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Course Management Introduction


Course Managment Systems (CMS) are a set of tools that enables the instructor to create online course content and post it on the Web.

course management system (CMS)  tools provide an online environment for course interactions. A CMS typically includes a variety of online tools and environments, such as:

  • An area for faculty posting of class materials such as course syllabus and handouts
  • An area for student posting of papers and other assignments
  • A gradebook where faculty can record grades and each student can view his or her grades
  • An integrated email tool allowing participants to send announcement email messages to the entire class or to a subset of the entire class
  • A chat tool allowing synchronous communication among class participants
  • A threaded discussion board allowing asynchronous communication among participants

In addition, a CMS is typically integrated with other databases in the university so that students enrolled in a particular course are automatically registered in the CMS as participants in that course.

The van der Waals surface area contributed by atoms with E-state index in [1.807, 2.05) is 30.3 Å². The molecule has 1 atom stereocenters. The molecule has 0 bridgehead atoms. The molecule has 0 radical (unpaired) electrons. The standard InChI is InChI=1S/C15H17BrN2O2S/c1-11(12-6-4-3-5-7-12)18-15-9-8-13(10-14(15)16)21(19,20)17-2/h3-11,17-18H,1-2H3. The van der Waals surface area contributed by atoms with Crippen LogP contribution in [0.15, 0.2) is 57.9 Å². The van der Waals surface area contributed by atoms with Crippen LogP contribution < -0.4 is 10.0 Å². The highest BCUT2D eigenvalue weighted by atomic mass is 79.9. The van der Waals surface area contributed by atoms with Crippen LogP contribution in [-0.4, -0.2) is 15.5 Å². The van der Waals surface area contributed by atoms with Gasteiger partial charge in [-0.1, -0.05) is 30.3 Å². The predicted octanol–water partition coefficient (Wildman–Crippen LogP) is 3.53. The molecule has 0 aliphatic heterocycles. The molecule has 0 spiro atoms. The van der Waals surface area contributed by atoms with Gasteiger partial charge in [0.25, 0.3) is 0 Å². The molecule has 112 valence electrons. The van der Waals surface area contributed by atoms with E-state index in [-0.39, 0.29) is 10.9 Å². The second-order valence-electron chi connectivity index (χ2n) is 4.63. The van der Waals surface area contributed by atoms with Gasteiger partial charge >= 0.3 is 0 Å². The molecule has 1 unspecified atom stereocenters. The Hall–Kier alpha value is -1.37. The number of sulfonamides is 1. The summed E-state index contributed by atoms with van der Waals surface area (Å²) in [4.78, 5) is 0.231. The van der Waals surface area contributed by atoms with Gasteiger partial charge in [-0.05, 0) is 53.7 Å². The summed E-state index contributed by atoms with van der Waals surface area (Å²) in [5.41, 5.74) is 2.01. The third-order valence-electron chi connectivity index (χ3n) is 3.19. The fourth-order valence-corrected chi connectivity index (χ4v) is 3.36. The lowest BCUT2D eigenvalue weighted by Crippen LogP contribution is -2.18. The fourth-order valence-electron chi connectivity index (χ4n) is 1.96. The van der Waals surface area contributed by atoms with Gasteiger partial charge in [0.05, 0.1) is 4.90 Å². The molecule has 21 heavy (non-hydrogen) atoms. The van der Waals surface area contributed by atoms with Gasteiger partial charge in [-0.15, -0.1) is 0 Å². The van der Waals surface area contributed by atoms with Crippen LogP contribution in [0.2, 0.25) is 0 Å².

The decision to use a CMS in a traditional face-to-face course has implications for course design that often go unnoticed by instructors in their initial use of such systems. This module lists technical and pedagogical tips that instructors should consider as they place materials into a CMS.


Course management systems have become an integral part of the higher education system. They make teaching and course management easier by providing a framework and set of tools for instructors. The administrative aspects of such systems may include class rosters and the ability to record students’ grades. With respect to the teaching aspects, however, it could include learning objects, class exercises, quizzes and tests. The CMS may also include tools for real-time chat, or asynchronous bulletin board type communications. The CMS tool also focuses on all aspects of teaching, learning and teacher-student interaction.

Course management systems are narrower in scope. That is, this system focuses on the management and distribution of eLearning and instructor-led courses. To put it another way, course management is often the main function of an LMS – a secure place to store and launch training to a subset of users. In some respect, you can attribute metrics to a course management system, but that isn’t a requirement. A course management system also has less need to be SCORM compliant.


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